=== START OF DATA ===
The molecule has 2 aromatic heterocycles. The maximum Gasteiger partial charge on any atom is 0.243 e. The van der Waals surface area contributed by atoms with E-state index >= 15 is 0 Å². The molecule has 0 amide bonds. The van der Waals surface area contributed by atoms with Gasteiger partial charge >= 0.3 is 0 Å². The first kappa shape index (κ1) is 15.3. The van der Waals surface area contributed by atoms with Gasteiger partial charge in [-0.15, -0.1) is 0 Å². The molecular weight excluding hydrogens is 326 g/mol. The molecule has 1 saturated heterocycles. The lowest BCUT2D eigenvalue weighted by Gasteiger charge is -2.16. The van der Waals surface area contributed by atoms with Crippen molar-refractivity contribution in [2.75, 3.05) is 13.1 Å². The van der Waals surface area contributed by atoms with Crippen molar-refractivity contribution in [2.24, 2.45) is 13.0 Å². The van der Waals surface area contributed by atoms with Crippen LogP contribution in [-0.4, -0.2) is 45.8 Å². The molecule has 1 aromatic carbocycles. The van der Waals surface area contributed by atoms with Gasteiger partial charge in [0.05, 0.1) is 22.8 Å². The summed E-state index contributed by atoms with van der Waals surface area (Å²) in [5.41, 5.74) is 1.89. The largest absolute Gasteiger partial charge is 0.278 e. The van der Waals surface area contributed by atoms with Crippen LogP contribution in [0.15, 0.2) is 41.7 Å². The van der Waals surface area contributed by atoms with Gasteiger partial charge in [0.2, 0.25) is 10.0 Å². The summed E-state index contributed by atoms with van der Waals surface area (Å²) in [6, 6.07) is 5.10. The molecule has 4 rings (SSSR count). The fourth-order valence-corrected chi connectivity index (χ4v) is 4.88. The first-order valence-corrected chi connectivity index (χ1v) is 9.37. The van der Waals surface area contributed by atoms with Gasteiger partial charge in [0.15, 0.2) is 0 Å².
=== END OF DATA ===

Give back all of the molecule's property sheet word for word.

The molecule has 2 aromatic heterocycles. The maximum Gasteiger partial charge on any atom is 0.243 e. The van der Waals surface area contributed by atoms with E-state index >= 15 is 0 Å². The molecule has 0 amide bonds. The van der Waals surface area contributed by atoms with Gasteiger partial charge >= 0.3 is 0 Å². The first kappa shape index (κ1) is 15.3. The van der Waals surface area contributed by atoms with Gasteiger partial charge in [-0.15, -0.1) is 0 Å². The molecular weight excluding hydrogens is 326 g/mol. The molecule has 1 saturated heterocycles. The lowest BCUT2D eigenvalue weighted by Gasteiger charge is -2.16. The van der Waals surface area contributed by atoms with Crippen molar-refractivity contribution in [2.75, 3.05) is 13.1 Å². The van der Waals surface area contributed by atoms with Crippen molar-refractivity contribution in [2.24, 2.45) is 13.0 Å². The van der Waals surface area contributed by atoms with Crippen LogP contribution in [-0.4, -0.2) is 45.8 Å². The molecule has 1 aromatic carbocycles. The van der Waals surface area contributed by atoms with Gasteiger partial charge in [0.05, 0.1) is 22.8 Å². The summed E-state index contributed by atoms with van der Waals surface area (Å²) in [5.41, 5.74) is 1.89. The largest absolute Gasteiger partial charge is 0.278 e. The van der Waals surface area contributed by atoms with Crippen LogP contribution in [0.15, 0.2) is 41.7 Å². The van der Waals surface area contributed by atoms with Gasteiger partial charge in [0.2, 0.25) is 10.0 Å². The summed E-state index contributed by atoms with van der Waals surface area (Å²) in [6, 6.07) is 5.10. The molecule has 4 rings (SSSR count). The fourth-order valence-corrected chi connectivity index (χ4v) is 4.88. The first-order valence-corrected chi connectivity index (χ1v) is 9.37. The van der Waals surface area contributed by atoms with Gasteiger partial charge in [0.15, 0.2) is 0 Å².